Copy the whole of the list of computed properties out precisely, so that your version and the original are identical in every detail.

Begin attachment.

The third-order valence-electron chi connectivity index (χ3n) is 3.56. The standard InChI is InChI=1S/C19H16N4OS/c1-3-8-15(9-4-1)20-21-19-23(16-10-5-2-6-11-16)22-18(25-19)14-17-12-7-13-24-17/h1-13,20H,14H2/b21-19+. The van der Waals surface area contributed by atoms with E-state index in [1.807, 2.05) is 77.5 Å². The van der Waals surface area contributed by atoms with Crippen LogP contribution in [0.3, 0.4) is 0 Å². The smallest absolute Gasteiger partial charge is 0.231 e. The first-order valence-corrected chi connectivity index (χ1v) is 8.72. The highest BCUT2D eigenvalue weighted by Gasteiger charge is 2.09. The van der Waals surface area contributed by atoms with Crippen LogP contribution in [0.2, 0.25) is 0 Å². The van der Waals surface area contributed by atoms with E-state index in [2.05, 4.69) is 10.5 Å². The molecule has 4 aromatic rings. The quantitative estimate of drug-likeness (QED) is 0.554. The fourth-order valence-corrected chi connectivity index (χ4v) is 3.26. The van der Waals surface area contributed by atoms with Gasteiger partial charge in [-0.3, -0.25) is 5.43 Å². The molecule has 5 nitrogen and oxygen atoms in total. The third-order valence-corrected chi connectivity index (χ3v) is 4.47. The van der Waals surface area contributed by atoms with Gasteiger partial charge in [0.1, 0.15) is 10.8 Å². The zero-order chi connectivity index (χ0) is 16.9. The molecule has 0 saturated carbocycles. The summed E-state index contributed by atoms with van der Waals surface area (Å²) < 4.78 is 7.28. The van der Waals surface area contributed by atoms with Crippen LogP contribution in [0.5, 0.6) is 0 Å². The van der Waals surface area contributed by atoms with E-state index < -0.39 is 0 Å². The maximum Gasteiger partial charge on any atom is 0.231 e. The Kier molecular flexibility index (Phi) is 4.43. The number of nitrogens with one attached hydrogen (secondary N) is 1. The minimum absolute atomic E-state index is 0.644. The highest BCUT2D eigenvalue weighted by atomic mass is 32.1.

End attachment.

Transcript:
The third-order valence-electron chi connectivity index (χ3n) is 3.56. The standard InChI is InChI=1S/C19H16N4OS/c1-3-8-15(9-4-1)20-21-19-23(16-10-5-2-6-11-16)22-18(25-19)14-17-12-7-13-24-17/h1-13,20H,14H2/b21-19+. The van der Waals surface area contributed by atoms with E-state index in [1.807, 2.05) is 77.5 Å². The van der Waals surface area contributed by atoms with Crippen LogP contribution in [0.3, 0.4) is 0 Å². The smallest absolute Gasteiger partial charge is 0.231 e. The first-order valence-corrected chi connectivity index (χ1v) is 8.72. The highest BCUT2D eigenvalue weighted by Gasteiger charge is 2.09. The van der Waals surface area contributed by atoms with Crippen LogP contribution in [0.2, 0.25) is 0 Å². The van der Waals surface area contributed by atoms with E-state index in [2.05, 4.69) is 10.5 Å². The molecule has 4 aromatic rings. The quantitative estimate of drug-likeness (QED) is 0.554. The fourth-order valence-corrected chi connectivity index (χ4v) is 3.26. The van der Waals surface area contributed by atoms with Gasteiger partial charge in [-0.3, -0.25) is 5.43 Å². The molecule has 5 nitrogen and oxygen atoms in total. The third-order valence-corrected chi connectivity index (χ3v) is 4.47. The van der Waals surface area contributed by atoms with Gasteiger partial charge in [0.1, 0.15) is 10.8 Å². The zero-order chi connectivity index (χ0) is 16.9. The molecule has 0 saturated carbocycles. The summed E-state index contributed by atoms with van der Waals surface area (Å²) < 4.78 is 7.28. The van der Waals surface area contributed by atoms with Crippen LogP contribution in [0.5, 0.6) is 0 Å². The van der Waals surface area contributed by atoms with E-state index < -0.39 is 0 Å². The maximum Gasteiger partial charge on any atom is 0.231 e. The Kier molecular flexibility index (Phi) is 4.43. The number of nitrogens with one attached hydrogen (secondary N) is 1. The minimum absolute atomic E-state index is 0.644. The highest BCUT2D eigenvalue weighted by atomic mass is 32.1.